Drug-drug. Amiloride, calcium channel blockers, digoxin, morphine, procainamide, quinidine, ranitidine, triamterene, trimethoprim, vancomycin: altered response to metformin

Cimetidine, furosemide, nifedipine: increased metformin effects

Iodinated contrast media: increased risk of lactic acidosis

Drug-diagnostic tests. Urine ketones: false-positive results

Drug-herbs. Glucosamine: decreased glycemic control

Chromium, coenzyme Q10, fenugreek: additive hypoglycemic effects

Drug-behaviors. Alcohol use: increased metformin effects

Patient monitoring

• When switching from chlorpropamide, stay alert for hypoglycemia during first 2 weeks of metformin therapy; chlorpropamide may stay in body for prolonged time. Conversion from other standard oral hypoglycemics requires no transition period.

• Monitor blood glucose level closely. If it isn't controlled after 4 weeks at maximum dosage, oral sulfonylurea may be added.

• Monitor kidney and liver function tests, particularly in elderly patients.

• Assess hematologic parameters and vitamin B12 levels at start of therapy and periodically thereafter.

Watch for signs and symptoms of lactic acidosis. Stop drug if acidosis occurs. To aid differential diagnosis, check electrolyte, ketone, glucose, blood pH, lactate, and metformin blood levels.

• Periodically monitor glucose and glycosylated hemoglobin levels to evaluate drug efficacy.

Patient teaching

• Teach patient about diabetes and importance of proper diet, exercise, weight control, and blood glucose monitoring.

• Inform patient that drug may cause diarrhea, nausea, and upset stomach. Advise him to take it with meals to reduce these effects, and tell him that adverse effects often subside over time.

Teach patient to recognize and immediately report signs and symptoms of acidosis, such as weakness, fatigue, muscle pain, dyspnea, abdominal pain, dizziness, light-headedness, and slow or irregular heartbeat.

• Advise patient to report changes in health status (such as infection, persistent vomiting and diarrhea, or need for surgery). These may warrant dosage decrease or drug withdrawal.

• As appropriate, review all other significant and life-threatening adverse reactions and interactions, especially those related to the drugs, tests, herbs, and behaviors mentioned above.

Glucophage

(glo͞o′kō-fāj′)
A trademark for the drug metformin.

metformin

A biguanide antihyperglycaemic and antidiabetic used for type-2 diabetes, alone or with sulfonurea. Metformin sensitises cells to insulin, decreases serum glucose and insulin, decreases insulin resistance, increases glucose utilisation, decreases triglycerides, and reduces weight; in some patients, it suppresses appetite.

Adverse effects
GI tract complaints—e.g., diarrhoea, nausea, vomiting, bloating—occur in 30%.
 
Contraindications
Metabolic acidosis, liver disease; metformin has an equal and additive effect with troglitazone, which acts by increased peripheral glucose disposal.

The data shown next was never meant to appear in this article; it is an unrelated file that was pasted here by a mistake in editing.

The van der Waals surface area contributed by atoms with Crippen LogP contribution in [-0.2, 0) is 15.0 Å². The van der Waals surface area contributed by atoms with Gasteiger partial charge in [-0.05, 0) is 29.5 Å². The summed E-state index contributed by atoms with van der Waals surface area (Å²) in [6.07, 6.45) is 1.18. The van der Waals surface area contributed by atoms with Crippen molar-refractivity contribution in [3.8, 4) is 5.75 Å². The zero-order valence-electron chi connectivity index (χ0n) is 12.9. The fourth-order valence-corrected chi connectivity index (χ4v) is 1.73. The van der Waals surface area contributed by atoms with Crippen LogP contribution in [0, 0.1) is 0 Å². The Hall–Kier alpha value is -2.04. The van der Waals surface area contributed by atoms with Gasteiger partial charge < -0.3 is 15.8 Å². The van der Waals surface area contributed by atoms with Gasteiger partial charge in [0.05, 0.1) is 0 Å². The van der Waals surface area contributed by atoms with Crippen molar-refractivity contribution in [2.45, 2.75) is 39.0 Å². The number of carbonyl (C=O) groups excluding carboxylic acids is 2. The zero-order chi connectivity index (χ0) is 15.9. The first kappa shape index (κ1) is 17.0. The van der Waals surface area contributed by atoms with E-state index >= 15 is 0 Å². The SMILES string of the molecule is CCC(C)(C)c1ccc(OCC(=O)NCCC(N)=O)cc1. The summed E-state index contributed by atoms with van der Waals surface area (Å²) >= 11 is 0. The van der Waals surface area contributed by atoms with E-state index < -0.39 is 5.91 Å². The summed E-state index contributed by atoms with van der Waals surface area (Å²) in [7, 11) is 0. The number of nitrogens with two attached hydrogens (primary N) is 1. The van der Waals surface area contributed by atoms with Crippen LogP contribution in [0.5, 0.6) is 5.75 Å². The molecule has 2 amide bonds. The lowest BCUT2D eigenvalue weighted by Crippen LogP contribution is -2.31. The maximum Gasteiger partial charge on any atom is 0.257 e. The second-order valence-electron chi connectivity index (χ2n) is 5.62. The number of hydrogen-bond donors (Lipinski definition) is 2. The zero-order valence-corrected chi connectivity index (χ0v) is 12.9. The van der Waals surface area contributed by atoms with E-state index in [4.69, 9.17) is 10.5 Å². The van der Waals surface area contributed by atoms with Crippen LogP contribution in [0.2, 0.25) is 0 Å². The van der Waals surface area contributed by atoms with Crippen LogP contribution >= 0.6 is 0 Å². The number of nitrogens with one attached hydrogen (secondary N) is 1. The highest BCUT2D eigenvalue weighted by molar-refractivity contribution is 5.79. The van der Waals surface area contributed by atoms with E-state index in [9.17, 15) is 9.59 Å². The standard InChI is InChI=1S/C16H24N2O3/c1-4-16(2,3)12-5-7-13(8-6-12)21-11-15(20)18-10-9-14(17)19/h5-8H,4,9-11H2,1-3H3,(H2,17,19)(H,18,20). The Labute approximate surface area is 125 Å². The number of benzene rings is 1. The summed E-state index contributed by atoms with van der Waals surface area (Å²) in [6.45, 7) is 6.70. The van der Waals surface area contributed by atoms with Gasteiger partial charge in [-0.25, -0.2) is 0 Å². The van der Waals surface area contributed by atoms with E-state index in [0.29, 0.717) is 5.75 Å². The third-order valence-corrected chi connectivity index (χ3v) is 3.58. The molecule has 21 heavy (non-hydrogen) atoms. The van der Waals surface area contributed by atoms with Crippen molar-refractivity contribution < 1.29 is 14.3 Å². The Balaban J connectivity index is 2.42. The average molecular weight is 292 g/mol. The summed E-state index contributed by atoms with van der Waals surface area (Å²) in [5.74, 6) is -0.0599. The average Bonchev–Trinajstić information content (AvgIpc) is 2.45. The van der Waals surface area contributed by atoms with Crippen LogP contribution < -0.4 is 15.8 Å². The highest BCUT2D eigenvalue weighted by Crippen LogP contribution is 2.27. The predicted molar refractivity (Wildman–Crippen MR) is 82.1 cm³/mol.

Glucophage®

Metformin, see there.

Glucophage

A brand name for METFORMIN.
References in periodicals archive ?
The company's abbreviated new drug application (ANDA) for metformin hydrochloride extended release tablets in the 500 mg and 750 mg strengths is the generic equivalent for the corresponding strengths of the branded product Glucophage XR sold in the US by Bristol-Myers Squibb.
Until now, Glucophage was imported from Europe to the Middle East, but with the drug being manufactured locally, it reduces the lead time for products to reach the market, reducing supply shortfalls.
Glucophage is taken by diabetes patients, while other medications either out of stock or running low are Concor5 (for high blood pressure and heart conditions), Euthyrox (thyroid problems) and Lipitor (high cholesterol).
Ed made small changes in his diet and activities while traveling and was eventually able to manage his glucose levels with glucophage (Metformin[R]), diet, and activity.
One of the most prescribed medications in kids and adults with type 2 diabetes is metformin (Glucophage).
In fact, the Diabetes Prevention Program, a large clinical trial reported in 2002, showed that, for pre-diabetic adults, a lifestyle approach was twice as effective at preventing the development of diabetes as the drug metformin (Glucophage, Fortamet).
This new finding could lead to wider use of the drug - particularly in people with cancer and diseases linked to TSC deficiency like tuberous sclerosis and lymphangioleiomyomatosis (LAM).The study led by George Thomas, PhD, scientific director of UC's Metabolic Diseases Institute, are published in the Cell Metabolism.Metformin, marketed first by Bristol-Myers Squibb as Glucophage and now available in generic form and a number of combinations, is widely prescribed to people with type 2 diabetes and may be extended to the treatment of certain cancers.
But an older diabetes drug, metformin (Glucophage), has been shown to protect against cardiovascular death.
According to The National Diabetes Information Clearinghouse, or NDIC, (http://diabetes.niddk.nih.gov): The DPP was a major multicenter clinical research study aimed at discovering whether modest weight loss through dietary changes and increased physical activity or treatment with the oral diabetes drug metformin (Glucophage) could prevent or delay the onset of type 2 diabetes in study participants who, at the beginning of the DPP, were all overweight and pre-diabetic.
However, metformin, trade name Glucophage, seems to counteract sitagliptin's adverse effect.